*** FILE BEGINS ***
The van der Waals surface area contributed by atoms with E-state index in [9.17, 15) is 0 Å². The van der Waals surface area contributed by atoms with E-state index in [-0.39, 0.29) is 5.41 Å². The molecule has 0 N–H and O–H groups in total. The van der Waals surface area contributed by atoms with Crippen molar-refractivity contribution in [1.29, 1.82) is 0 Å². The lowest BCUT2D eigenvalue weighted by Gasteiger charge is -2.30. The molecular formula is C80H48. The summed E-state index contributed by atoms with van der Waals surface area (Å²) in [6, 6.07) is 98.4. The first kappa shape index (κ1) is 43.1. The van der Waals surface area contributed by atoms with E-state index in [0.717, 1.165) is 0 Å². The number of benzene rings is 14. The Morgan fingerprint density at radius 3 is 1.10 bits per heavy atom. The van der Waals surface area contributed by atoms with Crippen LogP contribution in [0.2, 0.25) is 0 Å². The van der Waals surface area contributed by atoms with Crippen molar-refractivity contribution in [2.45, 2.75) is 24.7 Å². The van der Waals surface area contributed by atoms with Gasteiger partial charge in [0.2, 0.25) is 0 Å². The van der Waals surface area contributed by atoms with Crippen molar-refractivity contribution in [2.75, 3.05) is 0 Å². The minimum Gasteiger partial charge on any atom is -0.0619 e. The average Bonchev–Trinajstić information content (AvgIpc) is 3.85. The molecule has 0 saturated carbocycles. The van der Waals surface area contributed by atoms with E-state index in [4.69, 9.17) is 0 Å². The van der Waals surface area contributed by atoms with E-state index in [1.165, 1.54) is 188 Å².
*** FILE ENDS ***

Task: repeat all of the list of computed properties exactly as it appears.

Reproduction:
The van der Waals surface area contributed by atoms with E-state index in [9.17, 15) is 0 Å². The van der Waals surface area contributed by atoms with E-state index in [-0.39, 0.29) is 5.41 Å². The molecule has 0 N–H and O–H groups in total. The van der Waals surface area contributed by atoms with Crippen molar-refractivity contribution in [1.29, 1.82) is 0 Å². The lowest BCUT2D eigenvalue weighted by Gasteiger charge is -2.30. The molecular formula is C80H48. The summed E-state index contributed by atoms with van der Waals surface area (Å²) in [6, 6.07) is 98.4. The first kappa shape index (κ1) is 43.1. The van der Waals surface area contributed by atoms with E-state index in [0.717, 1.165) is 0 Å². The number of benzene rings is 14. The Morgan fingerprint density at radius 3 is 1.10 bits per heavy atom. The van der Waals surface area contributed by atoms with Crippen LogP contribution in [0.2, 0.25) is 0 Å². The van der Waals surface area contributed by atoms with Crippen molar-refractivity contribution in [2.45, 2.75) is 24.7 Å². The van der Waals surface area contributed by atoms with Gasteiger partial charge in [0.2, 0.25) is 0 Å². The van der Waals surface area contributed by atoms with Crippen molar-refractivity contribution in [2.75, 3.05) is 0 Å². The minimum Gasteiger partial charge on any atom is -0.0619 e. The average Bonchev–Trinajstić information content (AvgIpc) is 3.85. The molecule has 0 saturated carbocycles. The van der Waals surface area contributed by atoms with E-state index in [4.69, 9.17) is 0 Å². The van der Waals surface area contributed by atoms with E-state index in [1.165, 1.54) is 188 Å².